I had a pretty fun “lockout” recovery in Arundel this week. It stretched my knowledge of the law a bit and I had to put in some extra care to make sure I was working for one of the good guys.
I get called out to a lockout in Arundel town centre where my new client has described a lockout involving his bike. Apparently he can’t get the locking chain off. Sounds suspicious right? He was adamant that the bike was his and he would prove it… so I drove down to check it out.
I was greeted by a very excited 30 something male who told me a story of his bike being stolen from Brisbane about 3 weeks ago. It was a pretty swish bike, $4500 new (wow!) and it had been stolen just before he was due to fly out on a business trip. He hadn’t even had time to report it to the Police before he left. He filed a report online from the airport and came back and reported it in person about 2 weeks later.
Now here he was… somehow standing beside his stolen bike that he had miraculously found. Well… not quite miraculously unless you believe in the miracle of modern technology.
Fitted into the chassis of the bike was a GPS tracker. It was done very discretely – there would be no way of telling it was there unless you cut the Chassis Open. He had then tracked his bike using his smart phone, with the device sending messages to another nearby users of the app, which bounced the message back to my new client.
But wait I hear you say… surely the gps battery was now flat after 3 weeks? Nope. This little gadget came complete with a small generator that created enough power to run the GPS. I am not sure if it was somehow connected to the bikes wheels that turned the electric motor, or if it was motion driven when riding over rough terrain… either way apparently it worked perfectly and was all but undetectable to the rider.
All that aside… here I was in the middle of Arundel town centre, with a guy asking me to open the lock of a very expensive bike so he could ride away with it. In the end I did based on the following evidence.
- My new friend showed me a copy of the receipt for the bike, and the Police report.
- He also showed me the app he was using to track his bike and indeed the app was showing this was his bike.
- He showed me a serial number on the bike chassis which matched the receipt.
- He was of course happy to provide his personal id.
- He had called the boys in blue out, they were convinced it was his bike. He had even taken a selfie with them and his bike and showed me the pic from his phone.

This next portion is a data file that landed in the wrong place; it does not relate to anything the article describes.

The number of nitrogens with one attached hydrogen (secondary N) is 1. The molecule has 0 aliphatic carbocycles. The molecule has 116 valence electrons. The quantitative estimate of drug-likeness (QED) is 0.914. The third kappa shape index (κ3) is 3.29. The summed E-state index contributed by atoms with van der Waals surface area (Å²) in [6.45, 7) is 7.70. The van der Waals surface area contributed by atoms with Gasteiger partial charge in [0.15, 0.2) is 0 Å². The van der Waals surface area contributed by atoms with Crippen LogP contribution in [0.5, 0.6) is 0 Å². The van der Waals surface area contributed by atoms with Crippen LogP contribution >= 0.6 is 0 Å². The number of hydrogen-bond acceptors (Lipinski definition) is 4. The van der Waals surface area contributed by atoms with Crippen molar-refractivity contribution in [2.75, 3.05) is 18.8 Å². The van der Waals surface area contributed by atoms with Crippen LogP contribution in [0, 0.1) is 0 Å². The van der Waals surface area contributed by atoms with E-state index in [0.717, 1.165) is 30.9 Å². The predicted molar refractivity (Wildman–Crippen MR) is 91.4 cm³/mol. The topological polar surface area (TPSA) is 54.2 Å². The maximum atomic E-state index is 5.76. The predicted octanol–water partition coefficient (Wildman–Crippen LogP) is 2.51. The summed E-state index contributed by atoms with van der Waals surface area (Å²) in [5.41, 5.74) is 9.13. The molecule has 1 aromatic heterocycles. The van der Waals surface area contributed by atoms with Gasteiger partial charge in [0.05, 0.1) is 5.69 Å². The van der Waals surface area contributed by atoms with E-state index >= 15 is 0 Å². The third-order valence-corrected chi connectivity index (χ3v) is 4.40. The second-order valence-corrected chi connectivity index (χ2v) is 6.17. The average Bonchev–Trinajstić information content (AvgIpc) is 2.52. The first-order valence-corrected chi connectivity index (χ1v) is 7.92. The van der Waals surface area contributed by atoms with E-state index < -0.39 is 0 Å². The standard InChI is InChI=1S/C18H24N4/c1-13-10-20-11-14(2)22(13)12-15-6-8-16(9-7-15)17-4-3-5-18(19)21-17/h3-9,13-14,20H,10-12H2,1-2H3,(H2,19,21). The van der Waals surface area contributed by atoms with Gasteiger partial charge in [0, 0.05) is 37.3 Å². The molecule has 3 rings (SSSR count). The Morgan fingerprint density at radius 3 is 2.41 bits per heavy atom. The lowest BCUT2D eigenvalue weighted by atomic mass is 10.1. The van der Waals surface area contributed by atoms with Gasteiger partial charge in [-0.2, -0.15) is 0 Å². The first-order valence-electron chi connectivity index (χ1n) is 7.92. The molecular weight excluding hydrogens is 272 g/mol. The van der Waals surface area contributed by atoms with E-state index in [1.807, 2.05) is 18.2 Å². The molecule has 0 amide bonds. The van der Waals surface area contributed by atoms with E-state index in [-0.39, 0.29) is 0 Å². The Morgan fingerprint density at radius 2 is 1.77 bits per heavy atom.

This was enough for me – I was confidant I was assisting the true owner of this bike, and was committing no crime by unlocking it.
The lock was a sturdy chain and a large padlock (this thief was taking no chances of “his” bike being stolen) that would have been difficult to cut with large bolt cutters. No need for me to use bolt cutters of course but your average bike thief carries a pair about 40cm long which would have struggled with this setup.
I opened the lock and my new client got his bike back. I then replaced the chain after placing a metal sleeve on the padlock containing my name, address and phone number so if there were any aggrieved party they could call me.
5 days later? No phone call. I went back to check it out and the chain with my details was still in place… but I noticed someone had kicked the shit out of a nearby rubbish bin.
Pretty sure I had done the right thing.
When securing your bike? A few tips.
- Absolutely if you have the $$$ go for an internal GOS tracking system. You might even be able to retrieve your bike with a GPS tag discretely tucked under the seat… though your professional bike thief will likely check there.
- Forget combination locks… you average bike thief can have these open in seconds.
- Your chain/lock should be able to withstand a bolt cutter of at least 40cm length (shove under a jacket size).
- If you leave your bike in an inner city suburb overnight and its worth lots of $$$? Expect it to be stolen no matter what you secure it with. Just don’t do it.
In need of an Arundel locksmith? Contact the team at Allcoast Locksmiths today.